I had already painted a quickie version the Bones version of the sculpt, 77160: Judas Bloodspire, Vampire and had discovered how fun the sculpt was, so I was pleased to have another to paint, especially since it was mounted on one of malefactus' inimitable bases.
I am not entirely sure how malefactus put this together. The central cylinder and the base seem to be wood. He sculpted pavement on the upper base and added something like moss and his signature mushrooms and primed the whole thing in black with white brushed over it.
In transit the cape (whose attachment is always a delicate piece of this figure) had come loose, so I cleaned the glue off it and set it aside to paint separately and rejoin later.
While playing around with how to attach the cape I discovered a different angle of attachment from the standard pose which appears to be more stable, and which I plan to try. More details on that later, or you can check out the link.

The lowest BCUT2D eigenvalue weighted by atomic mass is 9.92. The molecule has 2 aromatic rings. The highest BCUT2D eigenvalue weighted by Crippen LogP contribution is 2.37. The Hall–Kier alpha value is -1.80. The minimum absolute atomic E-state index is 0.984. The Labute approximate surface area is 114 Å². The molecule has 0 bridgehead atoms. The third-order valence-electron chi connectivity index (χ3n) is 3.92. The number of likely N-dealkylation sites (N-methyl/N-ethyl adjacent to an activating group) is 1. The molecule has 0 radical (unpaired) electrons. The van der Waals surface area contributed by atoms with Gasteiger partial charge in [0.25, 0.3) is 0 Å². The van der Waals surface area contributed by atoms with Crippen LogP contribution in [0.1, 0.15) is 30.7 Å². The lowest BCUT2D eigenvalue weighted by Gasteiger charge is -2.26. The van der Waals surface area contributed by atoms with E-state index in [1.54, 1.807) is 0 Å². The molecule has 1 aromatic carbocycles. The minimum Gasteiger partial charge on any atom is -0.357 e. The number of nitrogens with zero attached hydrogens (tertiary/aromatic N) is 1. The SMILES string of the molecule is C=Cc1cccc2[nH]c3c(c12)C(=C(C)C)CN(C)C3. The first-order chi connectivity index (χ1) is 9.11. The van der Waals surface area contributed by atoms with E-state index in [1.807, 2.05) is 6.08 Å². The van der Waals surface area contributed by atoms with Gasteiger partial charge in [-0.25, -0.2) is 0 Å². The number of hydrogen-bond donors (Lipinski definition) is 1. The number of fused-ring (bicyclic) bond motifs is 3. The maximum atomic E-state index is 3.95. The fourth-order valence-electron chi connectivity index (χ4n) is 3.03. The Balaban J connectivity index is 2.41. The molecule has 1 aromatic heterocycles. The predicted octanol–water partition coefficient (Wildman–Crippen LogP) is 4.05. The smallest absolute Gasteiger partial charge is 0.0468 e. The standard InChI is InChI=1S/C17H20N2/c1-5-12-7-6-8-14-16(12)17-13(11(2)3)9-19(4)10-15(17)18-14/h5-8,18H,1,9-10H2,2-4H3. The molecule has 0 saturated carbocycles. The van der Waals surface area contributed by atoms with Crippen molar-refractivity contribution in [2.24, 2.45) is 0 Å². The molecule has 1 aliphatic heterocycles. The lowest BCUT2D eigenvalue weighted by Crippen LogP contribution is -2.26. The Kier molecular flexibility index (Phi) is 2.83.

All paints used are Golden Matte Fluid Acrylics. Color mixes are (usually) noted, but not exact ratios.
Questions are welcomed and I will try to answer them. Critiques are appreciated.
Here the figure is almost as malefactus sent it to me. I have set aside his cape and already put a light wash of green on the mossy bits. This was a simple transparent mix of Phthalocyanine Green and Burnt Sienna, my go-to mix for foliage. It's completely transparent and acts like a watercolor wash.
I layered on several coats of varying mixes of the two pigments, sometimes adding a little Ultramarine Blue, also a transparent color, or Hansa Yellow Opaque, which despite its name is only semi-translucent. This lets all of malefactus' shading show through.
I like to paint skin and especially faces before the rest of the figure. I've been painting up my vampire figures with completely colorless skin mixed from Titanium White and Carbon Black, so I did that here. The metal figure has much more delicate details than the Bones. The fangs are a mix of Titanium White and Yellow Ochre and the lips and eyes are pure Red Oxide and Hansa Yellow Opaque with Carbon Black.
For a color scheme I decided on a contrast to my Bones Judas Bloodspire, who had white hair, a red cloak, blue drapery and a rather misunderstood outfit (I had painted him very quickly, only intending him for tabletop use. I fell in love with the sculpt as I painted.) This one will have a dark blueish or purple cape (still thinking about that), a red greatcoat, and brown hair (maybe with some white streaks. I do like white streaks.).